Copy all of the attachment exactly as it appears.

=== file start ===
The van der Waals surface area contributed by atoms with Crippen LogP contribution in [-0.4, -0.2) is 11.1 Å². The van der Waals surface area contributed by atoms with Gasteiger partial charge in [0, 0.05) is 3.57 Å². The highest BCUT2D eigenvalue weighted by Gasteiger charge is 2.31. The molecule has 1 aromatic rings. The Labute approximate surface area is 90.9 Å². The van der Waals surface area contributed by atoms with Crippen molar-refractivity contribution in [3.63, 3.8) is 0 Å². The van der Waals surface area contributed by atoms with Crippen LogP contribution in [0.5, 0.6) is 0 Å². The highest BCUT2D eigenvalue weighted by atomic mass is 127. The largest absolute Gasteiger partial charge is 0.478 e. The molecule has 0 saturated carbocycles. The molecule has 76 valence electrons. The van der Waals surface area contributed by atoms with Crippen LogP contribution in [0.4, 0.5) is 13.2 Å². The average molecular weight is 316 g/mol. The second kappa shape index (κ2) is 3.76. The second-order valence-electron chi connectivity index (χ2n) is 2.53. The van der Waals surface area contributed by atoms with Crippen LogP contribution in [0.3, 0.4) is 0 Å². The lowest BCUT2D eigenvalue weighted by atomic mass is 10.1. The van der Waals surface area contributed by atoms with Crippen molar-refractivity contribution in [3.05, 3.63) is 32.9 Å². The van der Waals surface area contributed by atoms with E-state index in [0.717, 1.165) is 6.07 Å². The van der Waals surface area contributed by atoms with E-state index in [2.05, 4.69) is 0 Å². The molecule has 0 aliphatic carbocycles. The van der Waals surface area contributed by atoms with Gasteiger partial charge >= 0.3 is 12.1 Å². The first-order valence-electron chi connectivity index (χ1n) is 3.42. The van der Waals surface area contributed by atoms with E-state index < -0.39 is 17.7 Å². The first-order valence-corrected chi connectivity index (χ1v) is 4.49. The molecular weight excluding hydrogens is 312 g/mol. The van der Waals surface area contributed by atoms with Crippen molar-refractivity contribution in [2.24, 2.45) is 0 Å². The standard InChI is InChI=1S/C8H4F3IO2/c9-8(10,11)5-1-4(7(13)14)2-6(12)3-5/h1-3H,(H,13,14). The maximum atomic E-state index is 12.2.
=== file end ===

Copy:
The van der Waals surface area contributed by atoms with Crippen LogP contribution in [-0.4, -0.2) is 11.1 Å². The van der Waals surface area contributed by atoms with Gasteiger partial charge in [0, 0.05) is 3.57 Å². The highest BCUT2D eigenvalue weighted by Gasteiger charge is 2.31. The molecule has 1 aromatic rings. The Labute approximate surface area is 90.9 Å². The van der Waals surface area contributed by atoms with Crippen molar-refractivity contribution in [3.63, 3.8) is 0 Å². The van der Waals surface area contributed by atoms with Crippen LogP contribution in [0.5, 0.6) is 0 Å². The highest BCUT2D eigenvalue weighted by atomic mass is 127. The largest absolute Gasteiger partial charge is 0.478 e. The molecule has 0 saturated carbocycles. The molecule has 76 valence electrons. The van der Waals surface area contributed by atoms with Crippen LogP contribution in [0.4, 0.5) is 13.2 Å². The average molecular weight is 316 g/mol. The second kappa shape index (κ2) is 3.76. The second-order valence-electron chi connectivity index (χ2n) is 2.53. The van der Waals surface area contributed by atoms with Crippen LogP contribution in [0.3, 0.4) is 0 Å². The lowest BCUT2D eigenvalue weighted by atomic mass is 10.1. The van der Waals surface area contributed by atoms with Crippen molar-refractivity contribution in [3.05, 3.63) is 32.9 Å². The van der Waals surface area contributed by atoms with E-state index in [0.717, 1.165) is 6.07 Å². The van der Waals surface area contributed by atoms with E-state index in [2.05, 4.69) is 0 Å². The molecule has 0 aliphatic carbocycles. The van der Waals surface area contributed by atoms with Gasteiger partial charge >= 0.3 is 12.1 Å². The first-order valence-electron chi connectivity index (χ1n) is 3.42. The van der Waals surface area contributed by atoms with E-state index < -0.39 is 17.7 Å². The first-order valence-corrected chi connectivity index (χ1v) is 4.49. The molecular weight excluding hydrogens is 312 g/mol. The van der Waals surface area contributed by atoms with Crippen molar-refractivity contribution in [2.24, 2.45) is 0 Å². The standard InChI is InChI=1S/C8H4F3IO2/c9-8(10,11)5-1-4(7(13)14)2-6(12)3-5/h1-3H,(H,13,14). The maximum atomic E-state index is 12.2.